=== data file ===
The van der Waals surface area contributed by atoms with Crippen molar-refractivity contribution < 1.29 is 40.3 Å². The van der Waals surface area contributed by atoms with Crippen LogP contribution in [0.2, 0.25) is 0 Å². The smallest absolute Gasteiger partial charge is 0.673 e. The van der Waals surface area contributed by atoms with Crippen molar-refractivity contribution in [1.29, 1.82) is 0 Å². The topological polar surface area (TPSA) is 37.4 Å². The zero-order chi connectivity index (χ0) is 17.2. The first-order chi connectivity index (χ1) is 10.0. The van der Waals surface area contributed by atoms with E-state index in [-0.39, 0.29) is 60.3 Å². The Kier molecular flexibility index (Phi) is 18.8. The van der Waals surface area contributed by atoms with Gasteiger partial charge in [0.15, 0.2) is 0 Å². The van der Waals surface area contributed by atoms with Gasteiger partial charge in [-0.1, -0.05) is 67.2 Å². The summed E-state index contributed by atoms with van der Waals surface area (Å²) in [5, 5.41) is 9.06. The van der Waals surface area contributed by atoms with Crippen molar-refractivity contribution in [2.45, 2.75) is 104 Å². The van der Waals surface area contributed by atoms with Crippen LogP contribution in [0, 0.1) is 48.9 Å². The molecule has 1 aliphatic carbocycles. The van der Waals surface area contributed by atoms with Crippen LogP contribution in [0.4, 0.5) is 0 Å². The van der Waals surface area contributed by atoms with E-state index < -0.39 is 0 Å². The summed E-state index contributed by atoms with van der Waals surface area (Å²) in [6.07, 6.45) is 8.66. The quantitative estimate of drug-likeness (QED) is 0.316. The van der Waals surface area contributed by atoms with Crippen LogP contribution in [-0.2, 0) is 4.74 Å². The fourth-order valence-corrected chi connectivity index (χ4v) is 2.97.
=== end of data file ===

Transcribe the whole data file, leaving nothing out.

The van der Waals surface area contributed by atoms with Crippen molar-refractivity contribution < 1.29 is 40.3 Å². The van der Waals surface area contributed by atoms with Crippen LogP contribution in [0.2, 0.25) is 0 Å². The smallest absolute Gasteiger partial charge is 0.673 e. The van der Waals surface area contributed by atoms with Crippen molar-refractivity contribution in [1.29, 1.82) is 0 Å². The topological polar surface area (TPSA) is 37.4 Å². The zero-order chi connectivity index (χ0) is 17.2. The first-order chi connectivity index (χ1) is 10.0. The van der Waals surface area contributed by atoms with E-state index in [-0.39, 0.29) is 60.3 Å². The Kier molecular flexibility index (Phi) is 18.8. The van der Waals surface area contributed by atoms with Gasteiger partial charge in [0.15, 0.2) is 0 Å². The van der Waals surface area contributed by atoms with Gasteiger partial charge in [-0.1, -0.05) is 67.2 Å². The summed E-state index contributed by atoms with van der Waals surface area (Å²) in [5, 5.41) is 9.06. The van der Waals surface area contributed by atoms with Crippen molar-refractivity contribution in [2.45, 2.75) is 104 Å². The van der Waals surface area contributed by atoms with Crippen LogP contribution in [0, 0.1) is 48.9 Å². The molecule has 1 aliphatic carbocycles. The van der Waals surface area contributed by atoms with Crippen LogP contribution in [0.4, 0.5) is 0 Å². The van der Waals surface area contributed by atoms with E-state index < -0.39 is 0 Å². The summed E-state index contributed by atoms with van der Waals surface area (Å²) in [6.07, 6.45) is 8.66. The quantitative estimate of drug-likeness (QED) is 0.316. The van der Waals surface area contributed by atoms with Crippen LogP contribution in [-0.2, 0) is 4.74 Å². The fourth-order valence-corrected chi connectivity index (χ4v) is 2.97.